Definition

NWay

NWay is a telecommunications protocol used with Ethernet networking devices (such as router and switch) to automatically negotiate the highest possible common transmission speed between two devices. The NWay protocol (also known as auto-negotiation or auto-sensing) was developed by National Semiconductor in 1994 in response to the networking industry's need for a mechanism to handle the connections between devices with varying connection speeds.

In an Ethernet network, a device may have the capability to operate at different speeds. NWay currently supports at least the following technologies:10BASE-T, 10BASE-T duplex, 100BASE-T, 100BASE-TX Full Duplex, and 100BASE-T4. Expanded support capability is likely in the near future.

When a connection to a network device (known as the link partner) has been established, the NWay protocol determines what modes that device uses, sends information about its own capabilities, and automatically configures the highest common performance mode. NWay works by taking control of the cable connected to a network device and operating like a rotary switch (an electromechanical device with a rotating shaft at one terminal that makes or breaks connections with other terminals) to change to the best mode possible, and passing control of the cable to the appropriate technology.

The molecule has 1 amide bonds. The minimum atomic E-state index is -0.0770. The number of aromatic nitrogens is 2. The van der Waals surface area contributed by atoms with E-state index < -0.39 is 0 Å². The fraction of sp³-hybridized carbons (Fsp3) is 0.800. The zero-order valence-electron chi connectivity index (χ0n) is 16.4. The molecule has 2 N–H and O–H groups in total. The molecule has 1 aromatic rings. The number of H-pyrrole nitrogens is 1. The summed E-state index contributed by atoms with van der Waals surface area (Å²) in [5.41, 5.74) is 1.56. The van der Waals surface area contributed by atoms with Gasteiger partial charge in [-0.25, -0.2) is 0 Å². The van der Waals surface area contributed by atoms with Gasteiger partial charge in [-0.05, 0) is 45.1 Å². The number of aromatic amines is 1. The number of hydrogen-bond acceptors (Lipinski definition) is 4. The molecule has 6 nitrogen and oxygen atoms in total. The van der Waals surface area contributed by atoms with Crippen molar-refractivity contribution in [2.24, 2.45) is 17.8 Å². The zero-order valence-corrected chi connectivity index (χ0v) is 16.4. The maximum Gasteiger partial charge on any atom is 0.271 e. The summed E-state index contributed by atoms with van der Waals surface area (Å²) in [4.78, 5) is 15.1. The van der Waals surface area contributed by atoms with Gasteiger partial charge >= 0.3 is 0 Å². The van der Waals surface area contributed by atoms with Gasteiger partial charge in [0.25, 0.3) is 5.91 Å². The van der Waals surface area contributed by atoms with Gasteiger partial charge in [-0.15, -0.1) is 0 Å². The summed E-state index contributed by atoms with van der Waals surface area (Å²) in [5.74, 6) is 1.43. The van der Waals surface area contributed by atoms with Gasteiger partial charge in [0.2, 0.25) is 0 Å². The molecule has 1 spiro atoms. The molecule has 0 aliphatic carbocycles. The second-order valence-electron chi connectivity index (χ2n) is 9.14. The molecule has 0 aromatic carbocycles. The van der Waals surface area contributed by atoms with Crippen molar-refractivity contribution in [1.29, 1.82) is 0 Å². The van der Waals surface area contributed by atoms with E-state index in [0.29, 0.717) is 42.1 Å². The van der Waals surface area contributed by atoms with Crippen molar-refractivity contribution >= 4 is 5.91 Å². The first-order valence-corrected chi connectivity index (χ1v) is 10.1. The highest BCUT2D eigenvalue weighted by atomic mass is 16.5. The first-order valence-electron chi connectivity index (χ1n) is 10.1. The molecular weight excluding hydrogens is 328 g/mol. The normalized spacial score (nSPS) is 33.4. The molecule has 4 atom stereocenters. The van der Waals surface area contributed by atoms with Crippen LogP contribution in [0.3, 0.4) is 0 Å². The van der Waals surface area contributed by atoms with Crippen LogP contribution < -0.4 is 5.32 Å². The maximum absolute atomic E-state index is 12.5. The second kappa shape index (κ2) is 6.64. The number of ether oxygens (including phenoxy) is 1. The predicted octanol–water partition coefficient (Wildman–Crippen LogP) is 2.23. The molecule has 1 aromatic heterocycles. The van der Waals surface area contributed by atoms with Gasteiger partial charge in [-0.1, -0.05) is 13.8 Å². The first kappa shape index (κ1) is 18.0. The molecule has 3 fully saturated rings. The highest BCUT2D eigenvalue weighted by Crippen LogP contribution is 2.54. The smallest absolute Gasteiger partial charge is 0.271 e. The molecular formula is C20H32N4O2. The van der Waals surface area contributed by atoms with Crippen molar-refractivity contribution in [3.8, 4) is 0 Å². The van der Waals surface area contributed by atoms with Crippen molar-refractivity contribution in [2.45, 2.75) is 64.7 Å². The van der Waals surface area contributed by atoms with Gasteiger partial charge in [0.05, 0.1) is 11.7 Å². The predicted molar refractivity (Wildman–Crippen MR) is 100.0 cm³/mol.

The benefits of NWay technology include:

  • Efficient connections at the highest possible performance levels without any need for user intervention
  • Protection of network integrity, because if the devices involved lack a common technology, NWay will not make the connection, thus protecting users from the potentially serious problems that can be caused by a connection that a hub cannot recognize or accept
  • backward compatible
  • An architecture that supports flexibility and extensibility.

NWay (Auto-Negotiation) is defined in Clause 28 of the D4 draft of the ANSI/IEEE Std 802.3 MAC Parameters, Physical Layer, Medium Attachment Units and Repeater for 100 Mb/s Operation.

This was last updated in April 2007
Posted by: Margaret Rouse

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